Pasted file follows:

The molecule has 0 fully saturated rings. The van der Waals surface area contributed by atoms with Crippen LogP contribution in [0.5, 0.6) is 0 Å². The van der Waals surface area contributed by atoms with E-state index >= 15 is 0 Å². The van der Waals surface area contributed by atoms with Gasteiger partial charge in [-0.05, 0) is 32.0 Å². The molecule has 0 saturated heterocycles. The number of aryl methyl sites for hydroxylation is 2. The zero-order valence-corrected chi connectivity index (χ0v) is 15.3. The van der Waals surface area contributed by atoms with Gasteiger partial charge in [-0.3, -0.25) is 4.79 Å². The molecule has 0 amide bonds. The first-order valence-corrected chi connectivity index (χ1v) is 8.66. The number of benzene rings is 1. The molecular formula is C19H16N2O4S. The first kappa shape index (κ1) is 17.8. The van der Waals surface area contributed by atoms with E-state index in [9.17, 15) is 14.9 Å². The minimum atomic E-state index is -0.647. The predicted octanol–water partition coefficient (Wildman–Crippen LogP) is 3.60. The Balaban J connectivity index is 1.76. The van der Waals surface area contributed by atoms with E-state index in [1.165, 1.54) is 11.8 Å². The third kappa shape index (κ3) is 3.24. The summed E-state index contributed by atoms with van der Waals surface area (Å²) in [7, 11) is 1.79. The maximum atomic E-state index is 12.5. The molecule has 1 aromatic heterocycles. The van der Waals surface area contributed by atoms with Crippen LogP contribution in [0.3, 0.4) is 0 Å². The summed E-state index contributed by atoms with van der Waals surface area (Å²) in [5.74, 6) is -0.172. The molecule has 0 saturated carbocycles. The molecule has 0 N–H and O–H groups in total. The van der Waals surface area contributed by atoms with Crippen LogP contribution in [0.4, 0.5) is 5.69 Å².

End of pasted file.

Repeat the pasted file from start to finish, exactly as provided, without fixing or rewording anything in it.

The molecule has 0 fully saturated rings. The van der Waals surface area contributed by atoms with Crippen LogP contribution in [0.5, 0.6) is 0 Å². The van der Waals surface area contributed by atoms with E-state index >= 15 is 0 Å². The van der Waals surface area contributed by atoms with Gasteiger partial charge in [-0.05, 0) is 32.0 Å². The molecule has 0 saturated heterocycles. The number of aryl methyl sites for hydroxylation is 2. The zero-order valence-corrected chi connectivity index (χ0v) is 15.3. The van der Waals surface area contributed by atoms with Gasteiger partial charge in [-0.3, -0.25) is 4.79 Å². The molecule has 0 amide bonds. The first-order valence-corrected chi connectivity index (χ1v) is 8.66. The number of benzene rings is 1. The molecular formula is C19H16N2O4S. The first kappa shape index (κ1) is 17.8. The van der Waals surface area contributed by atoms with E-state index in [9.17, 15) is 14.9 Å². The minimum atomic E-state index is -0.647. The predicted octanol–water partition coefficient (Wildman–Crippen LogP) is 3.60. The Balaban J connectivity index is 1.76. The van der Waals surface area contributed by atoms with E-state index in [1.165, 1.54) is 11.8 Å². The third kappa shape index (κ3) is 3.24. The summed E-state index contributed by atoms with van der Waals surface area (Å²) in [7, 11) is 1.79. The maximum atomic E-state index is 12.5. The molecule has 1 aromatic heterocycles. The van der Waals surface area contributed by atoms with Crippen LogP contribution in [0.3, 0.4) is 0 Å². The summed E-state index contributed by atoms with van der Waals surface area (Å²) in [5.74, 6) is -0.172. The molecule has 0 saturated carbocycles. The molecule has 0 N–H and O–H groups in total. The van der Waals surface area contributed by atoms with Crippen LogP contribution in [0.4, 0.5) is 5.69 Å².